How Museveni succession intrigue is shaping up
Kampala, Uganda | IAN KATUSIIME | President Yoweri Museveni’s reshuffle of the army top brass picked up from where he left off with his new cabinet: rewarding loyalty, continuity of the Uganda Peoples Defence Forces (UPDF) tradition, and springing up a few surprises. In what was widely expected, Gen. Wilson Mbadi was elevated in rank and named the new Chief of Defence Forces (CDF). A former Aide-de-Camp (ADC) to Museveni, Mbadi’s rise through the ranks has reached a climax.
After serving for four and a half years as deputy CDF, Mbadi now takes charge of the UPDF; a 50,000 plus strong force whose roles and scope have evolved and grown more complex with the outfit, originally known as the National Resistance Army (NRA), now in its 40th year.
In 2012, after Mbadi serving for five years as ADC to the Commander in Chief, Museveni deployed him as UPDF Fourth Division Commander and then as Joint Chief of Staff of the UPDF in 2013. Mbadi spent only a year as the Fourth Division Chief in Gulu before he was named Joint Chief of Staff.
The latter position has wide operational scope; from welfare planning to coordinating troop deployments and overseeing the strategy of the force, Mbadi was finally in the thick of things at the army headquarters in Mbuya.
It was a complete departure from his time as ADC where he had to watch over who gets in the President’s orbit. But given the nature of the UPDF and how Museveni exercises control over it, the position of ADC to Museveni is a highly coveted one and no ordinary officer gets there.
But even before he became ADC, Mbadi had been sent by Museveni to do a host of courses at military academies around the world including prestigious ones like the Royal Military Academy Sandhurst in the U.K. from where he was commissioned as a cadet officer in 1991. He had also done stints in countries like Kenya, Tanzania, Zambia, and the U.S.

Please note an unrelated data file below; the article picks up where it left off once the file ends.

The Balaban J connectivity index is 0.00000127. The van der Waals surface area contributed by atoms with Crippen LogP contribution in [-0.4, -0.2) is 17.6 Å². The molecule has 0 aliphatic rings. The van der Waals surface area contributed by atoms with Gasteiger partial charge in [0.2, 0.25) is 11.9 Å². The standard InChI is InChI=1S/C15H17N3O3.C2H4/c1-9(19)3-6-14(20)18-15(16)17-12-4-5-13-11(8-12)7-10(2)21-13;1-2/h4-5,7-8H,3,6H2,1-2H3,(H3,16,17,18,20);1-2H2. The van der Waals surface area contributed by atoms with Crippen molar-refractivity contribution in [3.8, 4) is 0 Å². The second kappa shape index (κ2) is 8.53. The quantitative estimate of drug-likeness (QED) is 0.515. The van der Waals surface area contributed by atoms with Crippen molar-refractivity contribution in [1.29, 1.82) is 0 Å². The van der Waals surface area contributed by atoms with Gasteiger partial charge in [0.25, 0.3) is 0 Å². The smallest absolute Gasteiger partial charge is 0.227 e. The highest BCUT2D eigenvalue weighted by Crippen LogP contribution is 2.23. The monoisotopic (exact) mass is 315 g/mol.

The appointment of Mbadi continues a tradition of who gets to be CDF; picked from a closely knit coterie of UPDF officers whom Museveni keeps by his side. Since the position was renamed as such in 2005, only Gen. Katumba Wamala has been the outlier in this carefully groomed cadre of soldiers.
Gen. Aronda Nyakairima was the first CDF, although he was named Army Commander in 2003. He served for ten years and was replaced by Wamala, now Minister of Works and Transport. Aronda who died in 2015 was an elite officer in the Presidential Guard Brigade who also hailed from the same sub-ethnic Hima group like the President.
Wamala was in the Uganda National Liberation Army (UNLA) under the second Obote government. He was later integrated in the UPDF among others of his ilk. Even though Wamala was a very senior officer, it explains why he was not among the first batch of UPDF Generals that were promoted to that rank in 2005. They included Aronda, Salim Saleh, Elly Tumwine, and David Sejusa.
Wamala had a brief stint as CDF from 2013 to early 2017 when he was replaced by Gen. David Muhoozi. Muhoozi was another soldier honed from within. Prior to his big appointment, he served as Joint Chief of Staff to the UPDF. It is from that same template that Museveni has appointed the 59-year-old Mbadi as the fourth CDF.
The appointment of Mbadi who was born in Kasese also comes at a time when there is still reckoning over the massacre of hundreds of royal guards when the UPDF attacked the palace of the Obusinga bwa Rwenzururu in 2016 in Kasese district. The attack was led by Lt. Gen. Peter Elwelu who will be Mbadi’s deputy.
The other appointment being inevitably discussed is the promotion of Lt. Gen. Muhoozi Kainerugaba from Special Forces Command (SFC) to Commander of Land Forces. Muhoozi, the President’s son, is once again making a major step upwards. The Commander of Land Forces is in effect the second in command of the UPDF.
Muhoozi replaces Elwelu who has been appointed Deputy CDF. However analysts say the deputy CDF position is not in as much a decision making position as Commander Land Forces, Muhoozi’s new role.